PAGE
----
A young boy testifies in a murder trial that puts his brother in a penitentiary. What exactly happened in the past is purposefully vague, but in In the Radiant City, viewers learn more about the crime through short and frequent flashbacks.
In present time, the boy returns to his hometown as a grown man for the first time in years after being ostracized by his family; he’s back to testify in a parole hearing that could potentially free his brother this time.
Co-writers Nathan Gregorski and Rachel Lambert made the plot of In the Radiant City purposefully and excruciatingly mysterious, which results in a choppy and gauche flow of scenes and dialogue. In directing this film, Lambert took the phrase “moving picture” literally, and captured scenes that disorient the viewer in the same way the leading character appears to feel.
The entire film embodies a tense mood, but bits of enjoyable, light humor are woven throughout for comic relief. Unfortunately, the awkward flow of dialogue tends to detract from the interesting performances of the cast and the impressive composition of the scenes. However, Lambert perfects framing techniques and uses contrasts of light and dark in a stunning manner. The entire movie is colorful and vibrant. Definitely “radiant.” It almost appears as if a low-temperature, high-saturation Instagram filter has been applied to the film, to stunning effect.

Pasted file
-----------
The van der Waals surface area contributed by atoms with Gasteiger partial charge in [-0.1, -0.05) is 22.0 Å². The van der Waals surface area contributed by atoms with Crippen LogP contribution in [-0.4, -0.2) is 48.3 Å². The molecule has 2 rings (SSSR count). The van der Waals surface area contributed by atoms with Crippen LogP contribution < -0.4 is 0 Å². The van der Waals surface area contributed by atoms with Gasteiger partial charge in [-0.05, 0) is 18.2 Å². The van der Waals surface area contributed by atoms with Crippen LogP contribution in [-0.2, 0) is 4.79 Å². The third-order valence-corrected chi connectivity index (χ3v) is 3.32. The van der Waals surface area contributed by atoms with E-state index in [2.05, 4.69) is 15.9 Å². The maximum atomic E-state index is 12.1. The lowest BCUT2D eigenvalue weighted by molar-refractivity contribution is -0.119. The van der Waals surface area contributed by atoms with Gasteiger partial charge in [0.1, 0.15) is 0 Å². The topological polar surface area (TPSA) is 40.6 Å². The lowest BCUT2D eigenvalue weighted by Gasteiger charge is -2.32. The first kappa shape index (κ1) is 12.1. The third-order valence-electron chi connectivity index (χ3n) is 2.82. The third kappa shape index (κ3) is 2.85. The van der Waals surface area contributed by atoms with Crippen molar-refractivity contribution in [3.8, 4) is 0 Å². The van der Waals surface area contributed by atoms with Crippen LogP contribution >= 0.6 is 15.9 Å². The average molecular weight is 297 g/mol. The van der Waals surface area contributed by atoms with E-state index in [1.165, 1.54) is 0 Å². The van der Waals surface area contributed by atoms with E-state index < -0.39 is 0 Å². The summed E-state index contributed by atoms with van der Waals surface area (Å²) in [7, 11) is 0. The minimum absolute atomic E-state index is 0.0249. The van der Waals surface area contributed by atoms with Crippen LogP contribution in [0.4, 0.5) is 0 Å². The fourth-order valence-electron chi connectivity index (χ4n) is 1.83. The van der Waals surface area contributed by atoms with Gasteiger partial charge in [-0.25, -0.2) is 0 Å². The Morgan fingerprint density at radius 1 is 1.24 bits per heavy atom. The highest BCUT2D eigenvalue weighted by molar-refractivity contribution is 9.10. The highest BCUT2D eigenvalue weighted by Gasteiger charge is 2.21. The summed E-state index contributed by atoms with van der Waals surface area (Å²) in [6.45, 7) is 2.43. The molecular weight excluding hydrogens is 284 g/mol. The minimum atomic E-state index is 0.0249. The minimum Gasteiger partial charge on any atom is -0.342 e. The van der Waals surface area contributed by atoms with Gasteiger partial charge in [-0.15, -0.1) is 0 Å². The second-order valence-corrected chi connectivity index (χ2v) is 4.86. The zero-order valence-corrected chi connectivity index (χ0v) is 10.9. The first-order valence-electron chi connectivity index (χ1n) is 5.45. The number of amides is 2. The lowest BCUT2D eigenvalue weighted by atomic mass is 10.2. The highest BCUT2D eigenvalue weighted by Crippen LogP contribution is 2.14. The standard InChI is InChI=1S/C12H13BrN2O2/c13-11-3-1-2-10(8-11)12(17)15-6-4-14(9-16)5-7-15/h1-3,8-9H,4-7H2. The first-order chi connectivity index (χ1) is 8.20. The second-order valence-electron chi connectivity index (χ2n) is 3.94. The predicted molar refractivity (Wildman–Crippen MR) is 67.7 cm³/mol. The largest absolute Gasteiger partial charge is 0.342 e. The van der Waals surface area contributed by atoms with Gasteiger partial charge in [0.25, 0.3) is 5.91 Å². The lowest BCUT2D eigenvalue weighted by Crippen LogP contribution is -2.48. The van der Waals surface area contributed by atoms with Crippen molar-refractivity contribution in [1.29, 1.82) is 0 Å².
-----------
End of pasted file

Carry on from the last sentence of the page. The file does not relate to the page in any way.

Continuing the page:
Michael Abbott Jr., the lead actor, puts a lot of obvious effort into playing an old, tortured soul affected by his brother’s crime. Abbott Jr.'s performance, as well as the efforts of Lambert and producer Jeff Nichols, provide an interesting examination of the long-lasting ripple effects a crime can have on the perpetrator's family and friends. Little music is used in the film, and the sounds most derive from the actors’ speaking. Many scenes seem unlikely, from a realistic plot perspective. But as a whole, superb cinematography and acting come together to heighten the emotional impact for viewers in this intriguing film.